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The National Art Gallery as seen from Parliament Hill.


Founding fathers on commemorative banners.


The tree that thinks its a branch by the Confederation Building. Where the stray cats of the hill used to live.


many of the Parliament buildings seem to be under wraps; this is part of a 20-year, $3-billion (and counting) renova- tion project. Te West Block is particularly shrouded; it is under very expensive and extensive modification to serve as the temporary House of Commons chambers when the renovations to Centre Block take place. To accommodate the chambers, the former courtyard at the centre of West Block is being domed with glass. It is slated to be ready for occupa- tion in 2017, Canada’s sesqui-centennial year. (Te Senate chambers are being moved to the Congress Centre, the old railway station, which is also under extensive renovation to accommodate the temporary move.) At the bottom of the Hill just outside the entrance is the


Confederation Building, where you will see a lovely bushy, but not tall, White spruce tree struggling, it seems, to grow up. It never will. Te tree was planted 15 years ago and should by now be a


giant, but that was back in the days of Dolly the cloned sheep when everyone believed everything can be cloned – and in the horticultural world, it generally can. However, this clon- ing utilized a new process called plasmogenesis that failed. Te result is a tree that “thinks” it’s a branch and, instead of being the giant White spruce it should be after all this time, it is a stumpy, though pampered, eight-foot, disfigured


62 • Fall 2015


parody of a tree. It stands as a monument to man’s hubris! Behind the Hill you can still see the many caves and tun- nels that were once occupied by feral cats, fed by MPs and other volunteers. Te colony was started back in 1924 to deal with an infestation of rodents in the then new Centre Block. Te cats were cleared out two years ago at the request of the volunteers. Within a stone’s throw of Parliament Hill, crossing the Rideau Canal locks, is the famous and wonderful Chateau Laurier, the still beautiful railroad hotel, which is the place to stay. Even if you can’t afford the tariff there, you can still have tea or drinks at elegant Zoe’s Lounge, listening to the piano and rubber necking to see political luminaries. Cross the corner, pass the War Monument and the Con-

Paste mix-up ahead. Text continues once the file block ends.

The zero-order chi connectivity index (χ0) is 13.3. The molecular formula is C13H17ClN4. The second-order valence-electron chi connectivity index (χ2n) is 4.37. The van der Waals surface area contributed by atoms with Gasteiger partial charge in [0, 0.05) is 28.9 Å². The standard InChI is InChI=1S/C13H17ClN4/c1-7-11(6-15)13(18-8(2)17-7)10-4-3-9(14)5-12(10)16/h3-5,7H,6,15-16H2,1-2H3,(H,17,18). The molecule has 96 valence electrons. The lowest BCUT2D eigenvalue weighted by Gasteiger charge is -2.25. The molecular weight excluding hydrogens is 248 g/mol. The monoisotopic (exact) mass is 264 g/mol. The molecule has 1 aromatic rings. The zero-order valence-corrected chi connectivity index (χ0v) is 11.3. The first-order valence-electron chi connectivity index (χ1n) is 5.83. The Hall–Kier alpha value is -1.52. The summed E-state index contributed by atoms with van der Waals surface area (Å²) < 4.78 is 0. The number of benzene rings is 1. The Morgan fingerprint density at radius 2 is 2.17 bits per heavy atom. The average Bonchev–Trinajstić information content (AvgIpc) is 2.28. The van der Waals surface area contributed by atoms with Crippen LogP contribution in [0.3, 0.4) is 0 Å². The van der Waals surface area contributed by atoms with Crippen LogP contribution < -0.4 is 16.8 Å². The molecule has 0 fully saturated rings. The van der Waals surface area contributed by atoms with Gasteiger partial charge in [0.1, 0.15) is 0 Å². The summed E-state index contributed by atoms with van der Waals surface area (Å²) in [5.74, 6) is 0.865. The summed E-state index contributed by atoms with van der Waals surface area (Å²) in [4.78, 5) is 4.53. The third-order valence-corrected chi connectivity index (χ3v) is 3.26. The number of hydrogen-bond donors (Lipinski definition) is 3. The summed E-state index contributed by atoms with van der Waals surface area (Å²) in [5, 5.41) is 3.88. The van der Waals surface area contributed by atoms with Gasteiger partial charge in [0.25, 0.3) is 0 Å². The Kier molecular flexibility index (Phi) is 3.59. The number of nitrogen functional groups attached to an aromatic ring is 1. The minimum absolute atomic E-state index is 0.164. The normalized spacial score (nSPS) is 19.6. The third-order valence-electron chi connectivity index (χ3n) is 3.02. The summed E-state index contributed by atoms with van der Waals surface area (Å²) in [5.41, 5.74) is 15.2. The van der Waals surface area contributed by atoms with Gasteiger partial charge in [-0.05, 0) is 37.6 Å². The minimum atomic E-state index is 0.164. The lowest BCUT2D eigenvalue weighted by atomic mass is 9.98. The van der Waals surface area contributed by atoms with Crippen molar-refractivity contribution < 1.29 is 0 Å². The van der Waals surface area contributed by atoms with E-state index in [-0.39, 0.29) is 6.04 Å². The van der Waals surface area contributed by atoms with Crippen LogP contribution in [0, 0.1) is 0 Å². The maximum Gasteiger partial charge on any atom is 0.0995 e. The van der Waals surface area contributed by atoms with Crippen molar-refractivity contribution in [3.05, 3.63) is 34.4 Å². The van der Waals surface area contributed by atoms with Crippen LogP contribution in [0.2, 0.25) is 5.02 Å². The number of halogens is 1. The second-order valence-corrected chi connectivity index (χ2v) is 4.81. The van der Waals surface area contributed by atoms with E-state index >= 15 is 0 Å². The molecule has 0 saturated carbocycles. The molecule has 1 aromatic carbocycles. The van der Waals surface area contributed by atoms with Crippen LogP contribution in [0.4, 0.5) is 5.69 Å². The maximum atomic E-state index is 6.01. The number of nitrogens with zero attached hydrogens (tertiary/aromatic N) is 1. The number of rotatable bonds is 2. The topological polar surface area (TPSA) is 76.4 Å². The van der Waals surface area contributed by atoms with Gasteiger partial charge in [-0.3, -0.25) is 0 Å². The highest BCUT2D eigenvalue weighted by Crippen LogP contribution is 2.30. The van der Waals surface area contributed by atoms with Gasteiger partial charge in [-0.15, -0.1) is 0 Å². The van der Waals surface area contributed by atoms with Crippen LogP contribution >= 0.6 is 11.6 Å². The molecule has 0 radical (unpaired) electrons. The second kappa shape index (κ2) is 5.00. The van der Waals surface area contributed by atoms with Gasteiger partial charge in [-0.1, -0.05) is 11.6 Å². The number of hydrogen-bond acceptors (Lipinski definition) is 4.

gress Centre, and drop into the Rideau Centre, the down- town shopping mall that is now home to the second Nord- strom store in Canada. Te whole shopping centre is getting a makeover as a result. While you are there, drop into Shep- herd’s a couple of doors down. It is owned by Marlene Shep- herd and her daughter Trudy. Marlene is the wife of former MP Francis LeBlanc. Going north, just up the street and around the corner,


though, is the fun place to be: the Byward Market. It is filled with fabulous food and produce, unique boutiques and a


The Hub


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